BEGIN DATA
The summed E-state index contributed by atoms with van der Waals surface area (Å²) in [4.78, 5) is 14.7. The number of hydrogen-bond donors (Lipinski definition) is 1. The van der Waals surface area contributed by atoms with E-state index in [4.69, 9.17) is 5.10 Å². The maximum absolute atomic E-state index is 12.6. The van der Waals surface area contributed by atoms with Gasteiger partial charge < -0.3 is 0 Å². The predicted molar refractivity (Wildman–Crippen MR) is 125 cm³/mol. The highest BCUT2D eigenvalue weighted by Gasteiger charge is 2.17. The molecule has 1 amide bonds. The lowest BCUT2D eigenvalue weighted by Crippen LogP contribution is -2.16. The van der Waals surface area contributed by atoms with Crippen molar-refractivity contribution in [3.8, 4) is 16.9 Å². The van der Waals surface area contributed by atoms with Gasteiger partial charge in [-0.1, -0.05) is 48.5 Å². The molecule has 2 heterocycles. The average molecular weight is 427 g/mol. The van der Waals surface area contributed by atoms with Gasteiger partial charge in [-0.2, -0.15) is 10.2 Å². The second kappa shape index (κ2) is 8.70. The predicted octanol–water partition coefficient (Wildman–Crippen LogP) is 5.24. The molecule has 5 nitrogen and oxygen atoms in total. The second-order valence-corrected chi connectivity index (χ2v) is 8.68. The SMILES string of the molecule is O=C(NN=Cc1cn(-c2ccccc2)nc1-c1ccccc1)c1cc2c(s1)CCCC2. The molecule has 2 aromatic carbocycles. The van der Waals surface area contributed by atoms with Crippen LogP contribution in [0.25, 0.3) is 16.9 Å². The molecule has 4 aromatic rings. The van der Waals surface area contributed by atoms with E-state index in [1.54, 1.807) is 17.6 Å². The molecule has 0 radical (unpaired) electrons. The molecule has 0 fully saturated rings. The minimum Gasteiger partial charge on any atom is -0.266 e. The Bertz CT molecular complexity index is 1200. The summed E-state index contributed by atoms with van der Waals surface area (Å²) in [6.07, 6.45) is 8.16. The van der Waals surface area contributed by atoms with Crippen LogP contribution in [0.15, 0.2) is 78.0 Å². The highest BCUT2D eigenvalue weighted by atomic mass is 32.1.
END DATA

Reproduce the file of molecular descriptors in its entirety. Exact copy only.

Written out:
The summed E-state index contributed by atoms with van der Waals surface area (Å²) in [4.78, 5) is 14.7. The number of hydrogen-bond donors (Lipinski definition) is 1. The van der Waals surface area contributed by atoms with E-state index in [4.69, 9.17) is 5.10 Å². The maximum absolute atomic E-state index is 12.6. The van der Waals surface area contributed by atoms with Gasteiger partial charge < -0.3 is 0 Å². The predicted molar refractivity (Wildman–Crippen MR) is 125 cm³/mol. The highest BCUT2D eigenvalue weighted by Gasteiger charge is 2.17. The molecule has 1 amide bonds. The lowest BCUT2D eigenvalue weighted by Crippen LogP contribution is -2.16. The van der Waals surface area contributed by atoms with Crippen molar-refractivity contribution in [3.8, 4) is 16.9 Å². The van der Waals surface area contributed by atoms with Gasteiger partial charge in [-0.1, -0.05) is 48.5 Å². The molecule has 2 heterocycles. The average molecular weight is 427 g/mol. The van der Waals surface area contributed by atoms with Gasteiger partial charge in [-0.2, -0.15) is 10.2 Å². The second kappa shape index (κ2) is 8.70. The predicted octanol–water partition coefficient (Wildman–Crippen LogP) is 5.24. The molecule has 5 nitrogen and oxygen atoms in total. The second-order valence-corrected chi connectivity index (χ2v) is 8.68. The SMILES string of the molecule is O=C(NN=Cc1cn(-c2ccccc2)nc1-c1ccccc1)c1cc2c(s1)CCCC2. The molecule has 2 aromatic carbocycles. The van der Waals surface area contributed by atoms with Crippen LogP contribution in [0.25, 0.3) is 16.9 Å². The molecule has 4 aromatic rings. The van der Waals surface area contributed by atoms with E-state index in [1.54, 1.807) is 17.6 Å². The molecule has 0 radical (unpaired) electrons. The molecule has 0 fully saturated rings. The minimum Gasteiger partial charge on any atom is -0.266 e. The Bertz CT molecular complexity index is 1200. The summed E-state index contributed by atoms with van der Waals surface area (Å²) in [6.07, 6.45) is 8.16. The van der Waals surface area contributed by atoms with Crippen LogP contribution in [0.15, 0.2) is 78.0 Å². The highest BCUT2D eigenvalue weighted by atomic mass is 32.1.